Shih-Fen Cheng

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In a symmetric game, every player is identical with respect to the game rules. We show that a symmetric 2strategy game must have a pure-strategy Nash equilibrium. We also discuss Nash’s original paper and its generalized notion of symmetry in games. As a special case of Nash’s theorem, any finite symmetric game has a symmetric Nash equilibrium. Furthermore,(More)
Since the year 2000, the annual trading agent competition has provided a forum for designers to evaluate programmed trading techniques in a challenging market scenario in competition with other design groups. After three years of apparent progress, we attempt to evaluate the trading competence of competition participants, in the 2002 tournament and over(More)
To deal with exponential growth in the size of a game with the number of agents, we propose an approximation based on a hierarchy of reduced games. The reduced game achieves savings by restricting the number of agents playing any strategy to fixed multiples. We validate the idea through experiments on randomly generated local-effect games. An extended(More)
A Strategy Generation Engine is a system that reads a description of a game or market mechanism and outputs strategies for participants. Ideally, this means a game solver—an algorithm to compute Nash equilibria. This is a well-studied problem and very general solutions exist, but they can only be applied to small, finite games. This thesis presents methods(More)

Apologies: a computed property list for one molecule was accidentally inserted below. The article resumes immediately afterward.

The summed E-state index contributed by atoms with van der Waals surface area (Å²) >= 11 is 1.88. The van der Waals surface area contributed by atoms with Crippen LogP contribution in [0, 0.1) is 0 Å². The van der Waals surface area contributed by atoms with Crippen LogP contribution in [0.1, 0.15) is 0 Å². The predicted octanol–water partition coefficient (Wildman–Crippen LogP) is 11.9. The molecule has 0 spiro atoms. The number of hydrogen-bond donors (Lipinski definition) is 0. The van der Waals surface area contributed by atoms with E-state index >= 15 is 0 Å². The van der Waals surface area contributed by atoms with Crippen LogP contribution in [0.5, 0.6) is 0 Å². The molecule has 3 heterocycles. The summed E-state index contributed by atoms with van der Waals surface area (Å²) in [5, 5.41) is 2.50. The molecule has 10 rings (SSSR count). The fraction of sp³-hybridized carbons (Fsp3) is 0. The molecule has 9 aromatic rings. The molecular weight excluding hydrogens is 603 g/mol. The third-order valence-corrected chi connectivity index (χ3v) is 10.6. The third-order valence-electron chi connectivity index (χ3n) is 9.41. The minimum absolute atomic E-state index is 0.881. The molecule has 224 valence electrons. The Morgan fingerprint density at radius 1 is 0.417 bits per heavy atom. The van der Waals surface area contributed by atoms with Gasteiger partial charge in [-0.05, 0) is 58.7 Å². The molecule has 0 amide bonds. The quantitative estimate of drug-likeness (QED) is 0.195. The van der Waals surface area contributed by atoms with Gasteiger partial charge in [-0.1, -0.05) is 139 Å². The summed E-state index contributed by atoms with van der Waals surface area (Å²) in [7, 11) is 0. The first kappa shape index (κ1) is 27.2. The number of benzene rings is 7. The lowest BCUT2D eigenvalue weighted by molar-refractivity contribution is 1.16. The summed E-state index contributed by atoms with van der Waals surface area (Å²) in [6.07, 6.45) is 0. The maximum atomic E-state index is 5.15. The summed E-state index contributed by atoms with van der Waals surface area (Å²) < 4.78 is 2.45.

Multi-agent planning is a well-studied problem with various applications including disaster rescue, urban transportation and logistics, both for autonomous agents and for decision support to humans. Due to computational constraints, existing research typically focuses on one of two scenarios: unstructured domains with many agents where we are content with(More)
In this work, we investigate the problem of largescale mobile crowdsourcing, where workers are financially motivated to perform location-based tasks physically. Unlike current industry practice that relies on workers to manually pick tasks to perform, we automatically make task recommendation based on workers’ historical trajectories and desired time(More)
We investigate the problem of large-scale mobile crowdtasking, where a large pool of citizen crowd-workers are used to perform a variety of location-specific urban logistics tasks. Current approaches to such mobile crowd-tasking are very decentralized: a crowd-tasking platform usually provides each worker a set of available tasks close to the worker’s(More)
Mobile crowd-tasking markets are growing at an unprecedented rate with increasing number of smartphone users. Such platforms differ from their online counterparts in that they demand physical mobility and can benefit from smartphone processors and sensors for verification purposes. Despite the importance of such mobile crowd-tasking markets, little is known(More)
The problem of finding efficient coordinated signal timing plans for a large number of traffic signals is a challenging problem because of the exponential growth in the number of joint timing plans that need to be explored as the network size grows. In this paper, we employ the game-theoretic paradigm of fictitious play to iteratively converge to a locally(More)